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Rethinking Computational Catalyst Searches with Alchemical Perturbation Density Functional Theory

Griego, Charles D (2022) Rethinking Computational Catalyst Searches with Alchemical Perturbation Density Functional Theory. Doctoral Dissertation, University of Pittsburgh. (Unpublished)

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The expense of quantum chemistry calculations significantly hinders endeavors to search through diverse materials space for catalysts that promote sustainable production of energy and chemicals. Motivated by this challenge, we report our study on alchemical perturbation density functional theory (APDFT), an easy and highly cost-efficient calculation scheme that enables high-throughput computational screening of hypothetical catalysts. APDFT requires just a small number of reference DFT calculations to approximate quantities such as adsorbate binding energies (BE) and reaction barriers on a large numbers of hypothetical catalyst surfaces by employing simple arithmetic manipulations to electrostatic potentials. In this dissertation, we discuss how APDFT can be used to rapidly predict catalyst descriptors from numerous atomic transmutations done to a single reference catalyst, and we address multiple factors that influence the accuracy of these predictions. We first demonstrate that first order APDFT predicts adsorbate BE on many variations of carbide, nitride, and oxide catalysts in close agreement with DFT results, and we determined that predictions based in metallic systems are most accurate. Additionally, first order APDFT reliably predicts many energy profiles and barrier heights using a single nudged elastic band calculation for CH4 dehydrogenation on Pt(111). Machine learning models trained on correlations between APDFT errors and reference system properties produced BE prediction corrections over multiple classes of adsorbates at multiple coverages on hypothetical Pt alloys. We further uncover these correlations by revisiting multiple catalyst systems with second order APDFT approximations from VASP and CP2K data. Finally, we introduce ways to produce alchemical energy functions that help illustrate the agreement between reference system with differing characteristics and increasing orders of APDFT. We find that there are greater limitations with VASP for second order APDFT, but results from CP2K show promising advances with APDFT for widespread applications in computational materials science.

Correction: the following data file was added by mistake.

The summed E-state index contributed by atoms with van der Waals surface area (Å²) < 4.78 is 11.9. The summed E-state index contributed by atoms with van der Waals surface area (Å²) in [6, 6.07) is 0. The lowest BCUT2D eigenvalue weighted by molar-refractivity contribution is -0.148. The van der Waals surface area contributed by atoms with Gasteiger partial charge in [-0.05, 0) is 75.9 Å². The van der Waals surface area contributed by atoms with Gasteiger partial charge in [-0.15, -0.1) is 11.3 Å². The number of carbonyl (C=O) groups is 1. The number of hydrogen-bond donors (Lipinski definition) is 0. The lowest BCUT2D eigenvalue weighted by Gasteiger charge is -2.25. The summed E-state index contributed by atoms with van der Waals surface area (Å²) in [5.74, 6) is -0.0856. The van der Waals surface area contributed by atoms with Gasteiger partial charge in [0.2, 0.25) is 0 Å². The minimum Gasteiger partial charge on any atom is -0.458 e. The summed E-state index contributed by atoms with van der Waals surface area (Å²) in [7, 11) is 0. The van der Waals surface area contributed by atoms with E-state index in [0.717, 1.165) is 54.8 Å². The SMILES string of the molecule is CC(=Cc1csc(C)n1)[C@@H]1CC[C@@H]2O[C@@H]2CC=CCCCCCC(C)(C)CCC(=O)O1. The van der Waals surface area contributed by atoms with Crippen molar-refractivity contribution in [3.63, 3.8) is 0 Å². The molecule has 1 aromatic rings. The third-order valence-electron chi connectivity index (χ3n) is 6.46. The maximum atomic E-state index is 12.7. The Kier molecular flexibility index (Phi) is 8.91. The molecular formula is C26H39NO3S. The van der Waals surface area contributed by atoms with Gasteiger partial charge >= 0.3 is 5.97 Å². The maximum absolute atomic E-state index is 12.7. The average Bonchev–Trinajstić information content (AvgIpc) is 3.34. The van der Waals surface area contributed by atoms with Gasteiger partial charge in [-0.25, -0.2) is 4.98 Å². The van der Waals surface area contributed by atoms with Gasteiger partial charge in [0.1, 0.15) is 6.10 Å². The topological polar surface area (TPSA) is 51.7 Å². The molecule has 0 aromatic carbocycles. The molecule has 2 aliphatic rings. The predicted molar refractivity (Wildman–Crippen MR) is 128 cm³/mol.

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Item Type: University of Pittsburgh ETD
Status: Unpublished
CreatorsEmailPitt UsernameORCID
Griego, Charles Dcdg36@pitt.educdg360000-0002-2051-7491
ETD Committee:
TitleMemberEmail AddressPitt UsernameORCID
Committee ChairKeith, John AJAKEITH@pitt.edujakeith
Committee MemberJohnson, Karlkarlj@pitt.edukarlj
Committee MemberVeser, Goetzgveser@pitt.edugveser
Committee MemberMillstone, Jill Ejem210@pitt.edujem210
Committee MemberKitchin, John
Date: 10 June 2022
Date Type: Publication
Defense Date: 1 April 2022
Approval Date: 10 June 2022
Submission Date: 6 April 2022
Access Restriction: No restriction; Release the ETD for access worldwide immediately.
Number of Pages: 108
Institution: University of Pittsburgh
Schools and Programs: Swanson School of Engineering > Chemical Engineering
Degree: PhD - Doctor of Philosophy
Thesis Type: Doctoral Dissertation
Refereed: Yes
Uncontrolled Keywords: computational chemistry, heterogeneous catalysis, materials screening
Date Deposited: 10 Jun 2022 18:52
Last Modified: 10 Jun 2022 18:52


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